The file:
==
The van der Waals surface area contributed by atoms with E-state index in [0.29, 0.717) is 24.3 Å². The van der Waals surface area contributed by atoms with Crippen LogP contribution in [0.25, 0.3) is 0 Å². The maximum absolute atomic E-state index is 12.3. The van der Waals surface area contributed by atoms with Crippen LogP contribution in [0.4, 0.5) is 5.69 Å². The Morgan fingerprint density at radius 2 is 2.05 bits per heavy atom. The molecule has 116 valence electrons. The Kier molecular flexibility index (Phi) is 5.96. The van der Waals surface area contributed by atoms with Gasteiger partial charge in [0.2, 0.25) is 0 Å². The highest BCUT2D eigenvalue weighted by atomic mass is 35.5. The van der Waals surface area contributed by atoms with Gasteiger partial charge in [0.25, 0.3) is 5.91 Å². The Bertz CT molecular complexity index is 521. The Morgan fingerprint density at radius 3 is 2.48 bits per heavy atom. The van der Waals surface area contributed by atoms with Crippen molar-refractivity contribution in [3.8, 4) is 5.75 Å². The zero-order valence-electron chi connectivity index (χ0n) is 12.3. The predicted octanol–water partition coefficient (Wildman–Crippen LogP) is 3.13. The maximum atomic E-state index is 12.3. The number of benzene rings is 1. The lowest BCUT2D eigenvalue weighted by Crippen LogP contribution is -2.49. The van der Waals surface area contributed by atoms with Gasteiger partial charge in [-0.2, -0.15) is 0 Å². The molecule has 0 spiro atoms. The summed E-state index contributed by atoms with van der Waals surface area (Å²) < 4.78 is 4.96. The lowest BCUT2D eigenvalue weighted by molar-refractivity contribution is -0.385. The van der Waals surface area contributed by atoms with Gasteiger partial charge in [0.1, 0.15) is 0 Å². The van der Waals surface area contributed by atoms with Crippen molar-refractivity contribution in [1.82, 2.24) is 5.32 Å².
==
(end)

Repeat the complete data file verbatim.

The van der Waals surface area contributed by atoms with E-state index in [0.29, 0.717) is 24.3 Å². The van der Waals surface area contributed by atoms with Crippen LogP contribution in [0.25, 0.3) is 0 Å². The maximum absolute atomic E-state index is 12.3. The van der Waals surface area contributed by atoms with Crippen LogP contribution in [0.4, 0.5) is 5.69 Å². The Morgan fingerprint density at radius 2 is 2.05 bits per heavy atom. The molecule has 116 valence electrons. The Kier molecular flexibility index (Phi) is 5.96. The van der Waals surface area contributed by atoms with Gasteiger partial charge in [0.2, 0.25) is 0 Å². The highest BCUT2D eigenvalue weighted by atomic mass is 35.5. The van der Waals surface area contributed by atoms with Gasteiger partial charge in [0.25, 0.3) is 5.91 Å². The Bertz CT molecular complexity index is 521. The Morgan fingerprint density at radius 3 is 2.48 bits per heavy atom. The van der Waals surface area contributed by atoms with Crippen molar-refractivity contribution in [3.8, 4) is 5.75 Å². The zero-order valence-electron chi connectivity index (χ0n) is 12.3. The predicted octanol–water partition coefficient (Wildman–Crippen LogP) is 3.13. The maximum atomic E-state index is 12.3. The number of benzene rings is 1. The lowest BCUT2D eigenvalue weighted by Crippen LogP contribution is -2.49. The van der Waals surface area contributed by atoms with Gasteiger partial charge in [-0.2, -0.15) is 0 Å². The molecule has 0 spiro atoms. The summed E-state index contributed by atoms with van der Waals surface area (Å²) < 4.78 is 4.96. The lowest BCUT2D eigenvalue weighted by molar-refractivity contribution is -0.385. The van der Waals surface area contributed by atoms with Gasteiger partial charge in [0.1, 0.15) is 0 Å². The van der Waals surface area contributed by atoms with Crippen molar-refractivity contribution in [1.82, 2.24) is 5.32 Å².